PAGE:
GREENSBORO, NC – On the one-year-anniversary of Prince’s death, there are still many fans who are shocked at the way the beloved singer died. There’s also many unanswered questions surrounding his death.
An affidavit unsealed Monday showed a doctor who saw Prince in the days before he died had prescribed oxycodone under the name of Prince’s friend.
The documents suggest Prince was struggling with an addiction.
Prince, 57, was found in an elevator at his Paisley Park home. Autopsy results showed he died from an accidental overdose of fentanyl, a synthetic drug 50 times more powerful than heroin. Oxycodone was not listed as a cause of Prince’s death. The documents don’t say where Prince got the fentanyl, which was illegally obtained.
Numerous pills in various containers were found in Prince's home. Some were in prescription bottles under the name of Prince’s longtime friend, Kirk Johnson. Some were counterfeit and, according to CBS News, at least one counterfeit pill tested positive for fentanyl.
Waylon Hinson, Founder of Legacy Freedom Treatment Center is a former addict himself. Hinson said he grew up around substance abuse and began abusing alcohol and drugs at the age of 11.
“Cocaine, alcohol and benzos. I tried all kinds of things and those worked for me,” Hinson explained.
Benzodiazepines, is an anxiety medication which, combined with cocaine and alcohol, gave Hinson the feeling he desired.
“What I wanted to feel was nothing.”
Hinson is now clean and started the substance abuse treatment center in 2014. He discussed with News 2, five stereotypes that can harm a person’s ability to seek help.
Opioid Addicts Cannot Function
Hinson said opioid addicts, or really, any addict can function in normal society.
“I can tell you that on drugs and alcohol I started many businesses. I made a lot of money. I had a lot of success. I was miserable and wanted to die but most everybody outside of me never knew that.”
Hinson explained the idea that images of a person in a dark alley high on drugs, or a person being a recluse because they're an addict doesn't accurately represent the people struggling with addiction.
The Reason Someone Is an Addict Is Obvious
Hinson explained the reason someone begins using drugs or becomes addicted is not always a straightforward answer.
“When somebody like Prince dies of a drug overdose, it makes a lot of us look at that and think wow that person had everything. Why would they do this? Why would they use drugs? We never know what’s going on inside of someone.”
Drug addiction, according to Hinson, typically starts from some sort of trauma.
“It can be big or small. What’s traumatic to me may not be traumatic to you but that’s not what’s important. What’s important is someone went through something and we have to find out what it was and resolve it.”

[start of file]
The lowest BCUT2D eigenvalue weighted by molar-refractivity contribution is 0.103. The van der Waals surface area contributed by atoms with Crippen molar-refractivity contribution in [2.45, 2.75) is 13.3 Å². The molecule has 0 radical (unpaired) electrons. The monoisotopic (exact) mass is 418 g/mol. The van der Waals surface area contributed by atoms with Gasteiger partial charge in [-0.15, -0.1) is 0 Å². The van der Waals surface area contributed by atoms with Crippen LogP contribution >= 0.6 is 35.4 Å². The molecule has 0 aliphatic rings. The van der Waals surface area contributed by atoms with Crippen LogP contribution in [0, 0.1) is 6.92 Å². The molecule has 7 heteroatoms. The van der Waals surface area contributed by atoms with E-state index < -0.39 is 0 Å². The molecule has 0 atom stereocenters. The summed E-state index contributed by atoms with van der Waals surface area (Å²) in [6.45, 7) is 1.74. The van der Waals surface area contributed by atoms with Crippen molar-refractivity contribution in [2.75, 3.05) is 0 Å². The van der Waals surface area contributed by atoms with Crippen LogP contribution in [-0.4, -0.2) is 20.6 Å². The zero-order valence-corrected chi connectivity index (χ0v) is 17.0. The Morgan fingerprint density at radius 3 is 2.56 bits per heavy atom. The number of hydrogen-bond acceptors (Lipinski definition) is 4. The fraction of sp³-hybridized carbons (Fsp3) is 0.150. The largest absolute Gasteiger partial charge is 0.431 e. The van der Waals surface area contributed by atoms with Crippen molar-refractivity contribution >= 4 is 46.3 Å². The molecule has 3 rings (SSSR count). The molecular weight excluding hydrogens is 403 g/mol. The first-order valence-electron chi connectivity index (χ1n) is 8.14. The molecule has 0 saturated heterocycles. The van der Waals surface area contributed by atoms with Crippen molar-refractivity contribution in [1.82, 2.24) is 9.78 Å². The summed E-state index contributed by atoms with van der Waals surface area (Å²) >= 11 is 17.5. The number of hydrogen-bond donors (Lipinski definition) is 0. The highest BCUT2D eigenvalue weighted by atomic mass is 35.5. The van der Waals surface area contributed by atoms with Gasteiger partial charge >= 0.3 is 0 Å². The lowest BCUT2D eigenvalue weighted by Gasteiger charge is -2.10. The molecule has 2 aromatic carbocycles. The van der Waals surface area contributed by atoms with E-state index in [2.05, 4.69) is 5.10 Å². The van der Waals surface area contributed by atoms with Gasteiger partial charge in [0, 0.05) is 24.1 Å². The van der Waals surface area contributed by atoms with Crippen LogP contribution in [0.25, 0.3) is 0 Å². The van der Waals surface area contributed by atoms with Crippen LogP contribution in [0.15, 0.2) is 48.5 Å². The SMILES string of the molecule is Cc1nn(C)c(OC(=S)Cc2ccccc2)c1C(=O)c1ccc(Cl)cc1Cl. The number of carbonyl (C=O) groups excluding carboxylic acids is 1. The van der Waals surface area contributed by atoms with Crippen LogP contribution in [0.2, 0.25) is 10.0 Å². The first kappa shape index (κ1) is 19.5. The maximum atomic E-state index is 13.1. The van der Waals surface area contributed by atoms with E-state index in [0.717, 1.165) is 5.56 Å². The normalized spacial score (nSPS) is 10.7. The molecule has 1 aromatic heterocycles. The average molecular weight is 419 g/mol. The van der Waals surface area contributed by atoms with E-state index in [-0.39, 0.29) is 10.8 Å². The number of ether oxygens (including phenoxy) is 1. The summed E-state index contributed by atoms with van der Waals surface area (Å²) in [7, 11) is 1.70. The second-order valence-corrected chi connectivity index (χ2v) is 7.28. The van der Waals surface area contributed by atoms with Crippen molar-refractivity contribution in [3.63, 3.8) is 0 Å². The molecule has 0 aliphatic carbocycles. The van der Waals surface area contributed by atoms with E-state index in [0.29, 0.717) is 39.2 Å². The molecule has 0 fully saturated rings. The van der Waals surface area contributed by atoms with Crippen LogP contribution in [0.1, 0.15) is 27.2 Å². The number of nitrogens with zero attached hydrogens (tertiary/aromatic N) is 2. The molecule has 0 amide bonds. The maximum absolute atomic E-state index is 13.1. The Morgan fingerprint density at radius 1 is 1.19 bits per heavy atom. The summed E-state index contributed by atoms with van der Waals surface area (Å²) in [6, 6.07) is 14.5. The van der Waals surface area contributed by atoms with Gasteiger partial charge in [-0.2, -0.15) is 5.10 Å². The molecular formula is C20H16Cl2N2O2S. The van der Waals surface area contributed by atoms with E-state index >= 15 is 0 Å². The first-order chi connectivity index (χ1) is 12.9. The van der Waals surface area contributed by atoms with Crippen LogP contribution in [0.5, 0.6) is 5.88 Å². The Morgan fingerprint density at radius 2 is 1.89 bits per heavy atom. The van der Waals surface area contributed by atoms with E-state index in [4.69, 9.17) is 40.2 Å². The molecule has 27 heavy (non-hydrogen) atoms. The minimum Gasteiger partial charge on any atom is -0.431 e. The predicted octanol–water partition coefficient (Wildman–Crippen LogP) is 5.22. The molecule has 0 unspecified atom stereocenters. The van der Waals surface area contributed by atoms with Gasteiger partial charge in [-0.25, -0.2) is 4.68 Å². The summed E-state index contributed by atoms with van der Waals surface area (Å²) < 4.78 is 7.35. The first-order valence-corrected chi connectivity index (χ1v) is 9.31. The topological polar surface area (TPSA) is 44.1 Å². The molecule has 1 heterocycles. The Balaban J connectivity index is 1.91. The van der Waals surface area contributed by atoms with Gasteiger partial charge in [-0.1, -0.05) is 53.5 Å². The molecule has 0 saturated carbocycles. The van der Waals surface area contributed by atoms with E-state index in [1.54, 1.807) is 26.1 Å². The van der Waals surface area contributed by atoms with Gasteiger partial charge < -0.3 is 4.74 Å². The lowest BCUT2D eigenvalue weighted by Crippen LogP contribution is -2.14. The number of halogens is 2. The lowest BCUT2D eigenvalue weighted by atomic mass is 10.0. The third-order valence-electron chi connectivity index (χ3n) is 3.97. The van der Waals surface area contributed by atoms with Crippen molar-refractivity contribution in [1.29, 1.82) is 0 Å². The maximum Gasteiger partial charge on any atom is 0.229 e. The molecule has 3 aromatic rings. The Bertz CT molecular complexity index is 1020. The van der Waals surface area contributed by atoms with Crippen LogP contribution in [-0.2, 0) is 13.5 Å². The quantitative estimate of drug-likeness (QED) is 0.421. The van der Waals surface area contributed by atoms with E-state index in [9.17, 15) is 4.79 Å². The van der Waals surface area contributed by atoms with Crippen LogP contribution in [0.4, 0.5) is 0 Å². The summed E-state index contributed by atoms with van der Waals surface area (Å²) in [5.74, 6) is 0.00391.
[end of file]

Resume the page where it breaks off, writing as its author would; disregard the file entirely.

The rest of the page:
People Struggling With Addiction Want To Die and Don’t Want Your Help
Hinson said people struggling with addiction are not always suicidal and most times want to live a better life. They just may not know how or if anyone is willing to help.
“I went to the emergency room for drug overdoses dozens of times before a doctor asked me if I wanted to get help. They always asked me if I had a problem. I always said I did because I knew it, but no one ever asked me if I wanted to get help.”
Hinson said once a doctor offered him help, he began to seek several different treatment options until he kicked his addiction.
Parents, Friends and Family are the Only Ones Who Can Help
Most of our lives, we depend on the people around us to lift us up when we have a problem. However, Hinson explained, a person struggling with drug addiction may not be ready to lean on the people closest to them.
“Every time, the parent has to love and accept but we also might not be the best person to talk to an individual about getting help or about the problem.”
Hinson said parents, friends and family can seek a third-party, a counselor, a former addict or someone the person might find influential to help them start the conversation about seeking help.
Drug Addiction Is Easy To Spot
As Hinson explained earlier, the stigma surrounding drug addiction can keep people from coming forward. It can also keep parents, family and friends in the dark about their loved one's problem.
“We have to pay attention and notice what’s going on. Not be naïve as parents, as friends, as family members, as partners and talk to somebody about what’s actually happening."
Hinson also warned embarrassment about addiction or a loved ones' addiction can be deadly, as the problem would only continue.
“We have to have the conservation and we have to honest with ourselves and have to move beyond the idea of, I wonder if my son or daughter uses drugs and alcohol because maybe I didn’t do the best job as a parent. I would prefer to deal with that now while they are alive than after they died.”
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